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Lua error in Module:Coordinates at line 668: callParserFunction: function "#coordinates" was not found. The ancient town of Riblah (meaning "fruitful"), today a tell covered by a cemetery not far from the town of Ribleh on the Syrian side of the border with Lebanon, was in biblical times located on the northern frontier of the land of Canaan. The site lays on the eastern bank of the Orontes, in a wide and fertile plain, 35 miles north-east of Baalbek and 10 or 12 south of the artificial Lake Homs created by the Romans.[1][2][3]

There was a second town by the same name on the eastern edges of Canaan known from Numbers 34:2, 10, 11, but whose location is still uncertain.[1][2] In the opinion of many scholars, the place rendered as "Diblah" in Ezekiel 6:14 ("from the wilderness to Diblah") should read "Riblah", being the same as the town discussed here.[2]

It was at Riblah that King Necho II, pharaoh of Egypt (c. 610 – c. 595 BCE), established his camp after he had routed Josiah's Judahite army at Megiddo in 609 BCE. Soon after, the son of Josiah, the newly anointed King Jehoahaz, was made prisoner, brought to Riblah and taken to Egypt (2 Kings 23:29-34). Some two decades later, Nebuchadnezzar of Babylon also set up his headquarters here during his campaign against Judah, which culminated in the destruction of Jerusalem in 587 or 586 BCE. King Zedekiah was taken captive and brought to Riblah, where he had to witness how his sons were killed, after which he was blinded and taken to Babylon. His officials were also put to death in Riblah (2 Kings 25:6-7, 18-21. Jer. 39:5-7; 52:9-11, 26-27).[1][2][3]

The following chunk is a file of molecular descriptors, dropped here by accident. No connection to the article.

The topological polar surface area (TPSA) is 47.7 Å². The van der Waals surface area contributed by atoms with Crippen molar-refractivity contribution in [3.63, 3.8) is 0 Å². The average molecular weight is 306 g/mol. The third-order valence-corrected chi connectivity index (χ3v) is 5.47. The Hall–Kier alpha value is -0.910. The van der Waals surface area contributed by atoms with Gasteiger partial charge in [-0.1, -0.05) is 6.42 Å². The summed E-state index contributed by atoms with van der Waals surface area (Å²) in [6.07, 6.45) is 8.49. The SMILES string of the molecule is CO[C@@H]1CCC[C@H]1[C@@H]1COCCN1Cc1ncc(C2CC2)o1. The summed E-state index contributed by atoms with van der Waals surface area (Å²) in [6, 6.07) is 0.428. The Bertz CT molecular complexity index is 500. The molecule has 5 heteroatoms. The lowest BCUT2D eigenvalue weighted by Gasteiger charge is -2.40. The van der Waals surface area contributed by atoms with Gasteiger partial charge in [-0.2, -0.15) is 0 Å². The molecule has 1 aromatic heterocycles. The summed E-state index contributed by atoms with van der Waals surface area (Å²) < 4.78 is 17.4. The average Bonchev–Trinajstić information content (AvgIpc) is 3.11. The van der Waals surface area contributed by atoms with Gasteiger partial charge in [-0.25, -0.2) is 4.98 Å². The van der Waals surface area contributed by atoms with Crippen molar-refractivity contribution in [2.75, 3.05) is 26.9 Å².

The town was situated on the main international trade route from Egypt to Mesopotamia, via Israel and the town of Carchemish where the road crossed over the Euphrates River. An important strategic asset, Riblah had plenty of water, food and fuel, which made also suitable as a military camp.[2]

The town is described in Num. 34:11 as "on the eastern side of Ain." A place still called el-Ain, i.e., "the fountain", can still be found about 10 miles away.


  1. 1.0 1.1 1.2 Avraham Negev and Shimon Gibson (2001). Riblah. Archaeological Encyclopedia of the Holy Land. New York and London: Continuum. p. 435. ISBN 0-8264-1316-1.<templatestyles src="Module:Citation/CS1/styles.css"></templatestyles>
  2. 2.0 2.1 2.2 2.3 2.4 "Riblah". Watchtower Online Library. Watch Tower Bible and Tract Society of Pennsylvania. Retrieved 2015-09-23.<templatestyles src="Module:Citation/CS1/styles.css"></templatestyles>
  3. 3.0 3.1 Ferrell Jenkins (2 March 2009). "Riblah in the land of Hamath". Ferrell's Travel Blog. Retrieved 2015-09-23.<templatestyles src="Module:Citation/CS1/styles.css"></templatestyles>

 This article incorporates text from a publication now in the public domainEaston, Matthew George (1897). "Riblah". Easton's Bible Dictionary (New and revised ed.). T. Nelson and Sons.<templatestyles src="Module:Citation/CS1/styles.css"></templatestyles>